it’s a poor sort of prophecy, flopping like that. ‘Ah, but it was symbolic,’ they’ll say, ‘an allegory,’ and the devil knows what all!
It’ll be remembered to his glory: ‘He predicted
the crime and marked the criminal!’ That’s always the way with
these crazy fanatics; they cross themselves at the tavern and throw stones at
the temple. Like your elder, he takes a stick to a just man and falls at the
feet of a murderer.” (bk.

III, ch. 7)    

After hearing all
of this Alyosha is driven to think about acts he normally kept to himself.

Rakitin is able to present Alyosha – an important character in the novel – with information
that heightens the tension within the plot. Alyosha at first acts naive and
questions the murder, but Rakitin quickly intervenes saying how, “”What
murderer? As though you didn’t know! I’ll bet you’ve thought of it before.

That’s interesting, too, by the way. Listen, Alyosha, you always speak the
truth, though you’re always between two stools. Have you thought of it or
not? Answer.” (bk. III, ch. 7) Alyosha quietly answers, “I have”. To his surprise, Rakitin
questions Alyosha and gets from, “I fancied I had thought of it myself.” (bk.

III, ch. 7) As Rakitin continues to deviously get more
out of Alyosha, Rakitin subtly supports him and says, “You see? (And how well you expressed
it!) Looking at your father and your brother Mitya to-day you thought of a
crime. Then I’m not mistaken?” (bk. III, ch. 7) Without this conversation with Rakitin,
Alyosha would never have questioned himself. After realizing all of this,
Alyosha questions Rakitin, “what has led you to see all this? Why does
it interest you? That’s the first question.” (bk. III, ch. 7) Rakitin then replies, “two
questions, disconnected, but natural. I’ll deal with them separately. What led
me to see it? I shouldn’t have seen it, if I hadn’t suddenly understood your
brother Dmitri, seen right into the very heart of him all at once. I caught the
whole man from one trait. These very honest but passionate people have a line
which mustn’t be crossed. If it were, he’d run at your father with a knife. But
your father’s a drunken and abandoned old sinner, who can never draw the line—if they both let themselves go, they’ll both
come to grief.” (bk. III, ch. 7)

From this scene and
many others, it is evident that Rakitin tries to bring out sin within Alyosha.

Rakitin is doing all of this because he believes he is too smart for religion,
as he rather buys into the other philosophical theories such as Nietzsche’s. Mainly because
his theory of “will to power” goes against Dostoevsky’s “if there is no God,
everything is permissible” Rakitin believes that if he is able to get Alyosha, the kind
and genuine individual with a love for mankind to commit sin, then his theories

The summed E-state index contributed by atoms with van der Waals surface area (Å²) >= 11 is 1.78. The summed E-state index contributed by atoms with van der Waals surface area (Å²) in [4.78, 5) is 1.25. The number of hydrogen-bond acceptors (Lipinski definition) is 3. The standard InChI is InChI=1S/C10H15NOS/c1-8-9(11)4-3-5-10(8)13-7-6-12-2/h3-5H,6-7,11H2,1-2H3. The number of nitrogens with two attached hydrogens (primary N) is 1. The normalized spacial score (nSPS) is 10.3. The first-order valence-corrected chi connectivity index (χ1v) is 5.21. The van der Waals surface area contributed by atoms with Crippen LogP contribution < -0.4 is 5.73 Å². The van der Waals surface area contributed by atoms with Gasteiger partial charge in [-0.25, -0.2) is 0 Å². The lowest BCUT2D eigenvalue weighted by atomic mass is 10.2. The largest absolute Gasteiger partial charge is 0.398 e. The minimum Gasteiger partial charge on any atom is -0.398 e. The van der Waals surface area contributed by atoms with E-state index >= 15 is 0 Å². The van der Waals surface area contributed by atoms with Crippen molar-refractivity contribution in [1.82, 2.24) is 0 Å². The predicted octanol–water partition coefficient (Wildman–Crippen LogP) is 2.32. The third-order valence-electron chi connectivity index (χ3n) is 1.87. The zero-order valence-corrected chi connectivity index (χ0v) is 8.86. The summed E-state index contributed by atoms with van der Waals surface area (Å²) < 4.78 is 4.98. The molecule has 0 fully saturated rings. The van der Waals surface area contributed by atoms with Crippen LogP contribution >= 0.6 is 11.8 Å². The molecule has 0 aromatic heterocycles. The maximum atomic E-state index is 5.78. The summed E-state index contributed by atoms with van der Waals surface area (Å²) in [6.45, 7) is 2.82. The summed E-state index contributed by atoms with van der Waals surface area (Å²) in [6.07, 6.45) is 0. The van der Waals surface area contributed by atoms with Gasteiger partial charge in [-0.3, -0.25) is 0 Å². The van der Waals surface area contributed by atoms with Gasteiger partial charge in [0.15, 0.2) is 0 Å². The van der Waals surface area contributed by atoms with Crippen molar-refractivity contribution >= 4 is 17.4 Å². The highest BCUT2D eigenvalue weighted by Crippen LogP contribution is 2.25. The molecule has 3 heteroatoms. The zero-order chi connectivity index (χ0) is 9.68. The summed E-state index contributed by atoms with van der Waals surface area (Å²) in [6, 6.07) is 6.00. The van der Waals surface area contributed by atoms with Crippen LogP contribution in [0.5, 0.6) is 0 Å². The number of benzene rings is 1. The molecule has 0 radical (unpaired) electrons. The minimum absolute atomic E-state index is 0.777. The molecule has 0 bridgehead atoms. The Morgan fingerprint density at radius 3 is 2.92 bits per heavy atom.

would stand true and he could openly live how he wants to. This is why Rakitin
tries really hard to invite Alyosha to Grushenka’s house, as
Grushenka has the same intentions to corrupt Alyosha as well.

Throughout the
novel, Dostoevsky reminds the readers of the Christian ideals and fundamentals
of Alyosha and does this by comparing and contrasting the good and bad of
accepting and denying God. Although, Rakitin is not exactly a direct antagonist
in the story, Rakitin and Alyosha serve as perfect representations for each
side. Rakitin does not necessarily bring out the best in the other characters,
however he does a very good job of revealing the truth and exposing certain
characters. As Rakitin accepts that Alyosha is set on the monastery life to,
Rakitin’s pessimism is brought to life as he knows that Alyosha is
not as educated as Zosima.

Another key reason, Rakitin is a minor
character that tests other major characters is how Rakitin’s personality perfectly matches that of the Grand Inquisitor.

Ivan explains this story to Alyosha and pushes the idea of individuals having
to trust religion and faith instead of believing in science.

            The
overall theme of faith vs. reason is brought into light from the Grand
Inquisitor. Rakitin is a skeptical character that questions pretty much
everything and wants others to buy into his ideas. After silently listening to
the story from Ivan, Alyosha rushes to say, “but … that’s absurd!” he
cried, flushing. “Your poem is in praise of Jesus, not
in blame of Him—as you meant
it to be. And who will believe you about freedom? Is that the way to understand
it? That’s not the idea of it in the Orthodox Church…. That’s Rome, and not
even the whole of Rome, it’s false—those are
the worst of the Catholics, the Inquisitors, the Jesuits!… And there could not
be such a fantastic creature as your Inquisitor. What are these sins of mankind
they take on themselves? Who are these keepers of the mystery who have taken